Jeep trekker -- The Cummins part # for the trermostat is. 4936026 -- I didn't find any on eBay, but just google the number & you will find them -- Cummins has them as obsolete, & uses a much different thermostat, & a lot higher price -- There is a hanger in front of the engine to remove engine -- 2 or 3 bolts holds it on -- Remove that hanger, & the thermostat housing is right there -- 2 bolts hold it on -- Remove those 2 bolts & remove the thermostat -- But first, drain enough coolant to empty the surge tank -- You will still lose a small amount of coolant when you take the housing loose -- You may have to cut the connecting hose, but need to replace it anyway -- It's only about 5 inches long -- The thermostat uses no gasket, so don't worry about that --- The bolts torque at 18 foot lbs, but double check that -- There should be a fuse holder coming off the hot side of the chassis battery --- With the engine running, pull that fuse -- If your fan goes to high, then your controller is OK -- The coolant fan defaults to high when it looses power --
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Old 09-05-2014, 10:32 AM   #8
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Thanks to all that replied.

A cleaning of the fins is in order. I'll need to find a place, like a loading dock, that I can put the RV such that I can get under it to spray from the inside out. This thing sits so low, i can't get under it. (The Rocky Mountain Cummins mechanic said the fins were clean, but then, he said there was nothing wrong)

I will also change the thermostat out. Thanks Bill for the detailed description of how to do it and to YCI for the insight about the new version.

Nodine; I had that same discussion with the folks at Sacramento Truck Center. My understanding is that there is a Monaco sensor that goes to the dash gauge and that the Aladdin gets its info from the ECM. Both are reading hot. Also, doesn't the ECM send the Check Engine and Stop Engine signals? If this is not the case, let me know.

Spinner; It is my understanding that the Camelots didn't get a coolant filter until 2008. I can't find any reference to one in my manual.

Bill, you answered some of my questions on the two speed fan system. One of the reasons I was keeping the RPM over 2000 was the belief that it was necessary to keep the fan speed up. Since this is not the case, I will rethink how I operate the vehicle during climbs. I was also aware that the fan defaults to high speed if the controller is bad. So the controller sends a signal (or lack of signal) to some mechanical valve for off, low and high. (I guess with no signal it defaults to high?). My question is, is it possible that this valve is stuck in the low position? Where is this valve and how can you test it? If I pull the fuse, how do I know if it is indeed running high and not low? Someone in Coos Bay mentioned using a strobe to determine the fan speed. This is well above my mechanical knowledge level.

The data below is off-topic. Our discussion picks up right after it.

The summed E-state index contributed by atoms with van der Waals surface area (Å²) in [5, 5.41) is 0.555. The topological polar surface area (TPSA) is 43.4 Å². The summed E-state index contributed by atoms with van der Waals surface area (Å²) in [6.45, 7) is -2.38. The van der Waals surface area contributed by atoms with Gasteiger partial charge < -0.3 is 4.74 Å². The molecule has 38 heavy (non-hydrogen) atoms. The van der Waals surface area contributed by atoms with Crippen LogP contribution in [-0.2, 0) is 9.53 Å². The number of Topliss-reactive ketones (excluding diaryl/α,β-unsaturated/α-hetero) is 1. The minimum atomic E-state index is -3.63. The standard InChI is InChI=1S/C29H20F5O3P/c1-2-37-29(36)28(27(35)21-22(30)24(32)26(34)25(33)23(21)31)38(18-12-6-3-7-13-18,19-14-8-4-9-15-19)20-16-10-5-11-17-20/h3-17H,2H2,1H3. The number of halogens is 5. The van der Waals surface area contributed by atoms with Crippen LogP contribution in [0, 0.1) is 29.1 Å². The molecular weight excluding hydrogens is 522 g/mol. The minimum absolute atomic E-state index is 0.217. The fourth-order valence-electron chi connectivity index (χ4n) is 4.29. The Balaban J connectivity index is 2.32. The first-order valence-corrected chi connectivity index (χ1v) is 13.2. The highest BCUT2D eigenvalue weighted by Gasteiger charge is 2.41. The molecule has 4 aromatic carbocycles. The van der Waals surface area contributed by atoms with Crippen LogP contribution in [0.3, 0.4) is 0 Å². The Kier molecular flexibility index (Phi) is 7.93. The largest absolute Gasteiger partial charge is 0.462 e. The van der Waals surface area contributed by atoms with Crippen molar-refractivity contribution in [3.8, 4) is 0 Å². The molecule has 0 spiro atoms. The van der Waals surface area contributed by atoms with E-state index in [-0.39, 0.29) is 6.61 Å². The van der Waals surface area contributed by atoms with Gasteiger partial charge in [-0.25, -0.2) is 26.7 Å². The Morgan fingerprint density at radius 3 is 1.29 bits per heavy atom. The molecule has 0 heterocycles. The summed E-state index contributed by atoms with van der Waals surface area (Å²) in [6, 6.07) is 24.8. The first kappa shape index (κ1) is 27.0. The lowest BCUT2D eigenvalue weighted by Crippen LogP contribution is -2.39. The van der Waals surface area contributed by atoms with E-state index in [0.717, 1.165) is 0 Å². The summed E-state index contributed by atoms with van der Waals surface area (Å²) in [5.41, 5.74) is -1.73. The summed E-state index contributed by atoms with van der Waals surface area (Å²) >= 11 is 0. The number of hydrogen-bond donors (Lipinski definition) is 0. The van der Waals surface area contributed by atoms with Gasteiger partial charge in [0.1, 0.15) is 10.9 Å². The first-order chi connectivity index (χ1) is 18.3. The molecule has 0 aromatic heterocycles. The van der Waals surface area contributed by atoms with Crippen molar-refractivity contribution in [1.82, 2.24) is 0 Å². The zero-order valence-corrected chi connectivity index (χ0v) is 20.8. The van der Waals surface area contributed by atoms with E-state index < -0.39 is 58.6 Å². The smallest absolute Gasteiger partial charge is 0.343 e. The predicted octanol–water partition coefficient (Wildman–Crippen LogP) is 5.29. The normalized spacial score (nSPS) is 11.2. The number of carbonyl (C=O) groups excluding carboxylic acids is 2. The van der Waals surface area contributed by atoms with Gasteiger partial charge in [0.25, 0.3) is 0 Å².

But first things first. I'll clean the radiator fins and change out the thermostat. We'll see if that does the trick. It will be a few weeks before I can get to that but I will report on the results.

Thanks again to all the replied and if anyone has some other thoughts, I am all ears.
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Old 09-05-2014, 01:05 PM   #9
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5284903 is the new part number. It does not look like the old one. It is about three times as tall but it fits.

Shop WEB Coil Cleaner at Lowes.com

The coil cleaner is amazing. If you spray it from the outside with the rear higher than the front it will penetrate forward. Let it soak for several minutes. Use low pressure to wash it forward. This stuff is great on any coils such as the AC's.
Attached Files
File Type: pdf Thermostat replacement.pdf (1,016.4 KB, 70 views)
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Old 09-05-2014, 01:24 PM   #10
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I sure will be interested to see if the thermostat replacement works. While I don't think I have the same engine (Mine's an ISB-300) I have generally the same problem. It didn't start until after Rocky Mountian Cummins (In Reno) changed my turbo. By the time I figured out I had a problem, I was long gone from Reno, so no recourse. (of course) I'm not a fan of Rocky Mountian Cummins. They tried real hard to not cover the warranty replacement, and only relented when the Cummins Rep convinced them it was indeed a warranty job. I won't say they out and out lied, but close.
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Old 09-05-2014, 04:18 PM   #11
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I see you down shift and keep your rpm above 2000 RPM. I was just in the Rockys and I have a similar issue with my 330 ISB cummins. I cleaned the radiator. What I figured out was I wasn't downshifting to the lowest gear. I'll run 4th gear at 48 MPH. if my temp goes above 200, I slow to 35 and 3rd gear. If the temp goes above 200 I slow to 25 MPH and climb in 2nd gear. The temp settles at 197 on those climbs.
I bought a scan gauge which reads the cummins sensors temperatures and RPM rather than the diplomat gauges.

Rick
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Old 09-05-2014, 05:14 PM   #12
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Which scan gauge and where did you purchase it?

Thanks,
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Old 09-05-2014, 05:56 PM   #13
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Jeep trekker -- The controller is about a 5x5 aluminum colored box , with some small hydraulic lines & an electrical wire going to it --- It's located above the air filter , & to the left of the surge tank -- It's behind some metal framing -- There's nothing you can adjust or fix , so no need trying to screw with it -- However, there is an electrical connector going to it that you should disconnect & spray some cleaner in it -- You will know when the fan is on high , because it will sound like a jet taking off -- If you can find the thermostat that I suggested , I would use that -- The only reason Cummins changed , was because a few of the older version had a bail break -- Most of the one's who's responded to your post have a rear radiator coach -- With a coach like that, higher rpm's would be the way to go , but a side radiator, such as our's is a different beast -- I never get in a hurry going up or going down -- Rear radiator coaches does have a problem with dirty radiator fins, but not so much with the side radiators -- Before changing thermostats, you will need to get a piece of 2 I/4 inch coolant hose, about 6 inches long -- That 's the connector hose going to the thermostat housing -- Have you changed the coolant ? Now would be a good time to do that --- After all, it's only money -- Bill Willard
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Old 09-05-2014, 10:23 PM   #14
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It's the scan gauge D (diesel)
On Amazon.